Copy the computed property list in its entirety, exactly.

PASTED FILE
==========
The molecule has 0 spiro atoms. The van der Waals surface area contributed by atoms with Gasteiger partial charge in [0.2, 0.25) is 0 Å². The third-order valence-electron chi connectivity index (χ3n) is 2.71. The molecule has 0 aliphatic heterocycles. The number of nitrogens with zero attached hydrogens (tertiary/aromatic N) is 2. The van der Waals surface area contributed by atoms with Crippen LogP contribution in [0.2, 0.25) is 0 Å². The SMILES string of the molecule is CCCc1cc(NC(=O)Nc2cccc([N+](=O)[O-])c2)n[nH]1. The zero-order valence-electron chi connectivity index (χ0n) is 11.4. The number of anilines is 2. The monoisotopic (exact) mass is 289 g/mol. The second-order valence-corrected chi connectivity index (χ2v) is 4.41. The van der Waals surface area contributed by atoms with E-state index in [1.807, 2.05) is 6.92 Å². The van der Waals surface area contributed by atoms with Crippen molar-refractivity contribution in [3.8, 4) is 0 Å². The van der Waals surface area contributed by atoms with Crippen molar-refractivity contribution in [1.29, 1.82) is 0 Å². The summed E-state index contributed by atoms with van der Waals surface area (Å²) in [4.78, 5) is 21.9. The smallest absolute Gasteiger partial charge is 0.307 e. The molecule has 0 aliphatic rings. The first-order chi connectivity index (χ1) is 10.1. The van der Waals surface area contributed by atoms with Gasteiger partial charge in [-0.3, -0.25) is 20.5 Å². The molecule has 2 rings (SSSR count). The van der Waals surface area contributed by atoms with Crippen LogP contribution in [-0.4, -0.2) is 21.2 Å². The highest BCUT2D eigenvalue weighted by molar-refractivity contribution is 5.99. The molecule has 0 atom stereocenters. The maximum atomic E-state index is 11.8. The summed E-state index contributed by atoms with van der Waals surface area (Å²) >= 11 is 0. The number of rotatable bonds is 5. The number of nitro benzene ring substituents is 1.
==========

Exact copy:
The molecule has 0 spiro atoms. The van der Waals surface area contributed by atoms with Gasteiger partial charge in [0.2, 0.25) is 0 Å². The third-order valence-electron chi connectivity index (χ3n) is 2.71. The molecule has 0 aliphatic heterocycles. The number of nitrogens with zero attached hydrogens (tertiary/aromatic N) is 2. The van der Waals surface area contributed by atoms with Crippen LogP contribution in [0.2, 0.25) is 0 Å². The SMILES string of the molecule is CCCc1cc(NC(=O)Nc2cccc([N+](=O)[O-])c2)n[nH]1. The zero-order valence-electron chi connectivity index (χ0n) is 11.4. The number of anilines is 2. The monoisotopic (exact) mass is 289 g/mol. The second-order valence-corrected chi connectivity index (χ2v) is 4.41. The van der Waals surface area contributed by atoms with E-state index in [1.807, 2.05) is 6.92 Å². The van der Waals surface area contributed by atoms with Crippen molar-refractivity contribution in [3.8, 4) is 0 Å². The van der Waals surface area contributed by atoms with Crippen molar-refractivity contribution in [1.29, 1.82) is 0 Å². The summed E-state index contributed by atoms with van der Waals surface area (Å²) in [4.78, 5) is 21.9. The smallest absolute Gasteiger partial charge is 0.307 e. The molecule has 0 aliphatic rings. The first-order chi connectivity index (χ1) is 10.1. The van der Waals surface area contributed by atoms with Gasteiger partial charge in [-0.3, -0.25) is 20.5 Å². The molecule has 2 rings (SSSR count). The van der Waals surface area contributed by atoms with Crippen LogP contribution in [-0.4, -0.2) is 21.2 Å². The highest BCUT2D eigenvalue weighted by molar-refractivity contribution is 5.99. The molecule has 0 atom stereocenters. The maximum atomic E-state index is 11.8. The summed E-state index contributed by atoms with van der Waals surface area (Å²) >= 11 is 0. The number of rotatable bonds is 5. The number of nitro benzene ring substituents is 1.